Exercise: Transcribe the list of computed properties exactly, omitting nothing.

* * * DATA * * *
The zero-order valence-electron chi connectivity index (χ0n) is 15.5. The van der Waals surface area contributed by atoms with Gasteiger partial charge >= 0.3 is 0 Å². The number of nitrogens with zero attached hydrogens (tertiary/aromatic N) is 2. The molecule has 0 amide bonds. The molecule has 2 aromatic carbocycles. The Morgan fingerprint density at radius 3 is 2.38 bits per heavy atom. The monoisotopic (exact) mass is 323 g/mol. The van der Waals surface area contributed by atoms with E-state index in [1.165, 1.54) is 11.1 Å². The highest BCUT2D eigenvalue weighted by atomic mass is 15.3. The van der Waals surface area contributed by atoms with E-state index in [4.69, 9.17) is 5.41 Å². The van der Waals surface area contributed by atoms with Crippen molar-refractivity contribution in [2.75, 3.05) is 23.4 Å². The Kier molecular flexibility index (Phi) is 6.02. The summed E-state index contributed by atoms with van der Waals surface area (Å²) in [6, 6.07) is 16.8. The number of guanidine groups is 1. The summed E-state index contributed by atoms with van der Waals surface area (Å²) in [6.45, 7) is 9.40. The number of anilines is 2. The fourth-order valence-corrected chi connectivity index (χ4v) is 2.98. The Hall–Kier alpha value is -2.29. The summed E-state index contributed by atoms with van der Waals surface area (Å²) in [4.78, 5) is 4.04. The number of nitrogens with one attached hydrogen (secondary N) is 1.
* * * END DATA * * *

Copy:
The zero-order valence-electron chi connectivity index (χ0n) is 15.5. The van der Waals surface area contributed by atoms with Gasteiger partial charge >= 0.3 is 0 Å². The number of nitrogens with zero attached hydrogens (tertiary/aromatic N) is 2. The molecule has 0 amide bonds. The molecule has 2 aromatic carbocycles. The Morgan fingerprint density at radius 3 is 2.38 bits per heavy atom. The monoisotopic (exact) mass is 323 g/mol. The van der Waals surface area contributed by atoms with E-state index in [1.165, 1.54) is 11.1 Å². The highest BCUT2D eigenvalue weighted by atomic mass is 15.3. The van der Waals surface area contributed by atoms with E-state index in [4.69, 9.17) is 5.41 Å². The van der Waals surface area contributed by atoms with Crippen molar-refractivity contribution in [2.75, 3.05) is 23.4 Å². The Kier molecular flexibility index (Phi) is 6.02. The summed E-state index contributed by atoms with van der Waals surface area (Å²) in [6, 6.07) is 16.8. The number of guanidine groups is 1. The summed E-state index contributed by atoms with van der Waals surface area (Å²) in [6.45, 7) is 9.40. The number of anilines is 2. The fourth-order valence-corrected chi connectivity index (χ4v) is 2.98. The Hall–Kier alpha value is -2.29. The summed E-state index contributed by atoms with van der Waals surface area (Å²) in [4.78, 5) is 4.04. The number of nitrogens with one attached hydrogen (secondary N) is 1.